Hatfield Peverel in old picture postcards volume 1

Hatfield Peverel in old picture postcards volume 1

:   Joyce P. Fitch
:   Essex
:   United Kingdom
:   978-90-288-6141-1
:   80
:   EUR 16.95 Incl BTW *

Levertijd: 2 - 3 werkdagen (onder voorbehoud). Het getoonde omslag kan afwijken.


Fragmenten uit het boek 'Hatfield Peverel in old picture postcards volume 1'

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19 Mr. Oliver's bakehause stood at the junction of Church Raad and the Street on the site of today's Kitehen Design Centre. The shop and house, seen here, fronted the old Roman raad and the replacement building has been aptly named 'Oliver House'. Entry to the shop was by the side door where a brass bell on a coiled spring tinkled on entry. Five generations of 01ivers earried on the business, the earliest being born in 1823 and named William, the first of four to bear that name. The last was called Charles. Bread was baked daily, year in, year out, and delivered to the door by horse and cart. In the 1920s, the raund extended over a wide area eovering

Boreham, Little Baddow, Woodham Walter, Ulting and as far as Langford ehureh. Most of this raund was arnicably shared with anather family of bakers, the Cleaves. At Christmas, villagers brought oversized festive fowl to be cooked in the capacious ovens.

20 Street Farm adjoined the cottages called The Lilnes and today is the site of Flats 2 -1 2. Swan Close. George Knight, who ran Street Farm. died in 1902 and his wife in 1915. after which their unmarried daughter, [ulia, carried on the business. Where today the bypass runs, cows were kept in a meadow behind the farm and, for the price of one penny. villagers could buy a jug of milk at the door. Miss Knight renred in 1923, selling the business to Mr.

George Smith, whose son, Ted, started a milk round using a horse and small cart, ladling the milk by hand out of a churn, With the advent of Lord Rayleigh's Dairies mechanisation, the function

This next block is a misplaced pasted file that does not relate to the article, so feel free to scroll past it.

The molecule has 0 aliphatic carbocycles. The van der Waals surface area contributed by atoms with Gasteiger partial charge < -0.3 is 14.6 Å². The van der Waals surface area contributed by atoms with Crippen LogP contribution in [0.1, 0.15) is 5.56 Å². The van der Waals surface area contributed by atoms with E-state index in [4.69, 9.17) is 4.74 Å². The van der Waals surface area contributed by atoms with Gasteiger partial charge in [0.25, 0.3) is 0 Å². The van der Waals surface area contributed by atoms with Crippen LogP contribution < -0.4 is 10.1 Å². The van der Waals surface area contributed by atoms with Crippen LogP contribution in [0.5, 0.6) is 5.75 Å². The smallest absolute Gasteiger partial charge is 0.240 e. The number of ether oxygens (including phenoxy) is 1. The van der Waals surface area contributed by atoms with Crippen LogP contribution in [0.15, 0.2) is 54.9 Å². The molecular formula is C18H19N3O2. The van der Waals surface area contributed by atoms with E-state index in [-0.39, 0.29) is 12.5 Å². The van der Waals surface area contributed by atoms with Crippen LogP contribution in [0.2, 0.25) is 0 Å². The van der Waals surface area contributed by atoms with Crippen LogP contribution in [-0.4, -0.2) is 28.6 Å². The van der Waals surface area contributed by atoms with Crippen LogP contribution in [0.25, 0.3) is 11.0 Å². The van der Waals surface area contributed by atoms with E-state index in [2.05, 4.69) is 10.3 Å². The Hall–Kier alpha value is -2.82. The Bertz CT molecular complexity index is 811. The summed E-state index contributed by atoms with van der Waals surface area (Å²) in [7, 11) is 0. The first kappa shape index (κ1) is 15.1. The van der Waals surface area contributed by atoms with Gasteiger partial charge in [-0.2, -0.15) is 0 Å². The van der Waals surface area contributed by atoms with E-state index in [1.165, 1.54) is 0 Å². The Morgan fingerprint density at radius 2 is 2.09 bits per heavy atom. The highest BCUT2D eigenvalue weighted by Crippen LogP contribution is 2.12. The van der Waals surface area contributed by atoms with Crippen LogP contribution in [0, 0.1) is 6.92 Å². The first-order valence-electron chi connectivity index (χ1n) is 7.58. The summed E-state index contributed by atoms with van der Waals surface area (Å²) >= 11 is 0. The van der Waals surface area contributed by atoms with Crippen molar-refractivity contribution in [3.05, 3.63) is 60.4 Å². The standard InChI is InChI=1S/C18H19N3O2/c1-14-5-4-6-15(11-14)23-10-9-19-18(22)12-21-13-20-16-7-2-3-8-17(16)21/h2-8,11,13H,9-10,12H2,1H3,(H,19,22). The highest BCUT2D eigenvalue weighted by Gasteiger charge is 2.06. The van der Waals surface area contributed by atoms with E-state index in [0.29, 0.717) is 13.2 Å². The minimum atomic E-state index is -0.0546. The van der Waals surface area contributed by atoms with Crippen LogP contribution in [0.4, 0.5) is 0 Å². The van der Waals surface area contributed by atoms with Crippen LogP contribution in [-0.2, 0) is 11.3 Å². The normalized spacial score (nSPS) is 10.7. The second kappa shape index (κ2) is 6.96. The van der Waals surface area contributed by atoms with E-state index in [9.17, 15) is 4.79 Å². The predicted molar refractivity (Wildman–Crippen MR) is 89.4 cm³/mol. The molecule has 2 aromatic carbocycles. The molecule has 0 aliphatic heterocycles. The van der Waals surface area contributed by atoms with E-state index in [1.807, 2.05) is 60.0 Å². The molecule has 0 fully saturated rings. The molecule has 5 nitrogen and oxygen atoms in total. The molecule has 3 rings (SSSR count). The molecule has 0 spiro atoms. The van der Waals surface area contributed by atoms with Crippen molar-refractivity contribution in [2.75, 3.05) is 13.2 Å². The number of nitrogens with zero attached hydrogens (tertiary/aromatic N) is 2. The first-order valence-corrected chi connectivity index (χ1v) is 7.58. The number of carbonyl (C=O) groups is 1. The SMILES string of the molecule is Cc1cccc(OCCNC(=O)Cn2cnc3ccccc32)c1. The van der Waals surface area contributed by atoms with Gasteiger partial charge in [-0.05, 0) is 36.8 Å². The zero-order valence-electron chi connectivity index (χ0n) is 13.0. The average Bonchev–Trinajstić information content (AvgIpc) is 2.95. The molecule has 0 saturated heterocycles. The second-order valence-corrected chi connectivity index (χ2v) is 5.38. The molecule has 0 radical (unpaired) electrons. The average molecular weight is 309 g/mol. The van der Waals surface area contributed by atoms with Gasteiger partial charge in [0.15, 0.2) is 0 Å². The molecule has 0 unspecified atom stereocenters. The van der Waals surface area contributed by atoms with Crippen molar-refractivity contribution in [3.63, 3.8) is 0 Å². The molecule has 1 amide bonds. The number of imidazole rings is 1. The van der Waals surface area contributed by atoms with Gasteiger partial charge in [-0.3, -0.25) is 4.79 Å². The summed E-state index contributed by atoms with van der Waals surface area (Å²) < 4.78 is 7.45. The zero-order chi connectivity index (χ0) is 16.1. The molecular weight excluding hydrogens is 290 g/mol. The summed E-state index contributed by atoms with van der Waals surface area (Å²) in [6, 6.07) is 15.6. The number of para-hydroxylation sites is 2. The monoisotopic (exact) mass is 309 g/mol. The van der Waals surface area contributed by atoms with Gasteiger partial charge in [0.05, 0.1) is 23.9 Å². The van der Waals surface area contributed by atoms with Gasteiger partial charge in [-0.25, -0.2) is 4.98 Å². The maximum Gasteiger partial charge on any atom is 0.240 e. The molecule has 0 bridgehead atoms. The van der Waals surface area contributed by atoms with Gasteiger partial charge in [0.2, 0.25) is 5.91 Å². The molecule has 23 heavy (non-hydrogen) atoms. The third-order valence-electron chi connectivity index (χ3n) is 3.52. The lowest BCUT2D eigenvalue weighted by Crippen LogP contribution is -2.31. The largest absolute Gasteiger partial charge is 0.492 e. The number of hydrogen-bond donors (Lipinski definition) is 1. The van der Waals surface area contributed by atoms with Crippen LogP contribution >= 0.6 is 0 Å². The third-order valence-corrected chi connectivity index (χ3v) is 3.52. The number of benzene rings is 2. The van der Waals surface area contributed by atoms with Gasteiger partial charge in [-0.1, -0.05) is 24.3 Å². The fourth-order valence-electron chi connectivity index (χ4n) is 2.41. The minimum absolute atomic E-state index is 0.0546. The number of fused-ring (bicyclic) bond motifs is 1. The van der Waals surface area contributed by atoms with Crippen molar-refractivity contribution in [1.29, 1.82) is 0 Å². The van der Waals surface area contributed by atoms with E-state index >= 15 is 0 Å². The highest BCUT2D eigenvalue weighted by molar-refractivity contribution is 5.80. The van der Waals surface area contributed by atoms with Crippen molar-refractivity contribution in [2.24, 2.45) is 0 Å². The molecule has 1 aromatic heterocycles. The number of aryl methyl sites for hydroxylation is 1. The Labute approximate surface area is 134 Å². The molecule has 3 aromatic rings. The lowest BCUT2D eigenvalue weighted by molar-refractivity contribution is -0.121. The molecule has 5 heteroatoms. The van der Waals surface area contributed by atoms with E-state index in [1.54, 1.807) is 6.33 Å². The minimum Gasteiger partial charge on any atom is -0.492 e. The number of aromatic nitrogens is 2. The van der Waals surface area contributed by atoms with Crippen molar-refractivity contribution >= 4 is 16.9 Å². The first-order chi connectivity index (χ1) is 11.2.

of the farm changed to Road House. A round disk on the left positioned next to one of the two original wroughtiron gates leading to the Farm, reads: Official Quarters National Cyclists' Union. Deckchairs

are set out behind the brick wall in the shade of a horse chestnut in blaam.

21 In this card, franked 1912, we have moved on but a few yards. The rough surf ace of the road is clearly visible and merges almast imperceptibly into the footpaths. Behind the leafy trees on the left stands the pair of sturdy little early-18th century cottages called The Limes, seen earlier, and looking much the same today. They are opposite the car park entrance, but na lime trees remain. Hatfield Cottage stands on the nearer side of Station Raad, where the signpost points its finger firmly towards Terling. From Quince Lodge, on the further side, to the distant Providenee Cottage lies open land bounded by wire strands and known simply as 'The Wires'. Foot-

ball was played here and behind the 'Duke' (see No. 39). Ta our right the long brick wall of Spring field House comes to an end and, as we now follow the pointing finger to the railway station,

nothing stirs in the Street save two small girls.

22 We have rounded Station Raad corner. Two lath and plaster cottages, similar in style to those seen in card No. 11, and possibly once an inn or beerhouse, stand to our left. In 1930 Mr. Walter Peirce moved into the nearer of the pair reversing his horsedrawn cart into the window of the house next door! The terrace of four brick houses whose front doors opened into a passage leading straight through to the back, stood on the site ofthe recently-erected house at No. 1, Station Raad. On fine summer evenings the inhabitants brought out chairs placed directly beside the raad to sit and watch the world go by. It was known locally as 'Hell's Row'

because of the loud arguments between certain of the occupiers. In a yard at the back, Mr. George Pease, inhabitant, and coalman for Moy's, kept his open-topped cart, and horse. The steam engine used for road mending and watering, together with its green painted cart, was also kept here.

23 As early as 1843 Hatfield Peverel had a railway station. Six years later it was totally destroyed by fire, and it was not until 1 st March 1878 that a new station was opened by the Great Eastern Railway Company. The ontward appearance has changed little enough to be instantly recognizable in this postcard dated 1 9 1 S. Two exceptions are the signal box, its roofbarely visible on the extreme left, and the covered, wooden footbridge where passengers crossed to the down-line to Colchester. A plan of the station in 1909 gives evidence of a far larger complex, showing sidings, goods yard and coal yard, as well as the gardens apportioned to the sta-